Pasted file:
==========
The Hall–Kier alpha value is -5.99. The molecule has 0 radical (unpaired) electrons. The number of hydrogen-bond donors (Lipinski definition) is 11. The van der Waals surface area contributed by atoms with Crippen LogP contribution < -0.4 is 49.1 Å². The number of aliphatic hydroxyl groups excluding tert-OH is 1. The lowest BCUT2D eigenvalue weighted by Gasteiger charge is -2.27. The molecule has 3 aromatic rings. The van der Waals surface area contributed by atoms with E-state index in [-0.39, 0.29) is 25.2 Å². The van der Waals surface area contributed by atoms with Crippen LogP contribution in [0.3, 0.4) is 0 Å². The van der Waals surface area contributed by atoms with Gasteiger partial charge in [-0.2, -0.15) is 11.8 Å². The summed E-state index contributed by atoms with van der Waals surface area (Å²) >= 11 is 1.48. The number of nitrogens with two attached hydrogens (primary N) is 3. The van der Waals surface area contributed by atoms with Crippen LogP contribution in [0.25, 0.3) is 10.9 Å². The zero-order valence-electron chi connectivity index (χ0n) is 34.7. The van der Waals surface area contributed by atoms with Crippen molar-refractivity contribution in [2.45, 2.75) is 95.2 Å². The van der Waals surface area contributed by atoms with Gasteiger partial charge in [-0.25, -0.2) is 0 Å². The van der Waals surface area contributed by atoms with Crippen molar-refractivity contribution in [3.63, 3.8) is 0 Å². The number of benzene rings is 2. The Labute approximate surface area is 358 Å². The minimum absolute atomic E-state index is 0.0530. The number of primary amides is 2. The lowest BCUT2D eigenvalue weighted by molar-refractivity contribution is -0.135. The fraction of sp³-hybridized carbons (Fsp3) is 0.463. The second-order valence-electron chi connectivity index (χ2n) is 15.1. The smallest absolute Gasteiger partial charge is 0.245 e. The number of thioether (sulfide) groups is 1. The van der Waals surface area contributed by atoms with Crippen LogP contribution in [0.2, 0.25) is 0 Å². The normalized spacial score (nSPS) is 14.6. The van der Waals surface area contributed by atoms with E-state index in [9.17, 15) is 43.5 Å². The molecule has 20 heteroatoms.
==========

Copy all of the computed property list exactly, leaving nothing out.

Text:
The Hall–Kier alpha value is -5.99. The molecule has 0 radical (unpaired) electrons. The number of hydrogen-bond donors (Lipinski definition) is 11. The van der Waals surface area contributed by atoms with Crippen LogP contribution < -0.4 is 49.1 Å². The number of aliphatic hydroxyl groups excluding tert-OH is 1. The lowest BCUT2D eigenvalue weighted by Gasteiger charge is -2.27. The molecule has 3 aromatic rings. The van der Waals surface area contributed by atoms with E-state index in [-0.39, 0.29) is 25.2 Å². The van der Waals surface area contributed by atoms with Crippen LogP contribution in [0.3, 0.4) is 0 Å². The van der Waals surface area contributed by atoms with Gasteiger partial charge in [-0.2, -0.15) is 11.8 Å². The summed E-state index contributed by atoms with van der Waals surface area (Å²) >= 11 is 1.48. The number of nitrogens with two attached hydrogens (primary N) is 3. The van der Waals surface area contributed by atoms with Crippen LogP contribution in [0.25, 0.3) is 10.9 Å². The zero-order valence-electron chi connectivity index (χ0n) is 34.7. The van der Waals surface area contributed by atoms with Crippen molar-refractivity contribution in [2.45, 2.75) is 95.2 Å². The van der Waals surface area contributed by atoms with Gasteiger partial charge in [-0.25, -0.2) is 0 Å². The van der Waals surface area contributed by atoms with Crippen molar-refractivity contribution in [3.63, 3.8) is 0 Å². The number of benzene rings is 2. The Labute approximate surface area is 358 Å². The minimum absolute atomic E-state index is 0.0530. The number of primary amides is 2. The lowest BCUT2D eigenvalue weighted by molar-refractivity contribution is -0.135. The fraction of sp³-hybridized carbons (Fsp3) is 0.463. The second-order valence-electron chi connectivity index (χ2n) is 15.1. The smallest absolute Gasteiger partial charge is 0.245 e. The number of thioether (sulfide) groups is 1. The van der Waals surface area contributed by atoms with Crippen LogP contribution in [0.2, 0.25) is 0 Å². The normalized spacial score (nSPS) is 14.6. The van der Waals surface area contributed by atoms with E-state index in [9.17, 15) is 43.5 Å². The molecule has 20 heteroatoms.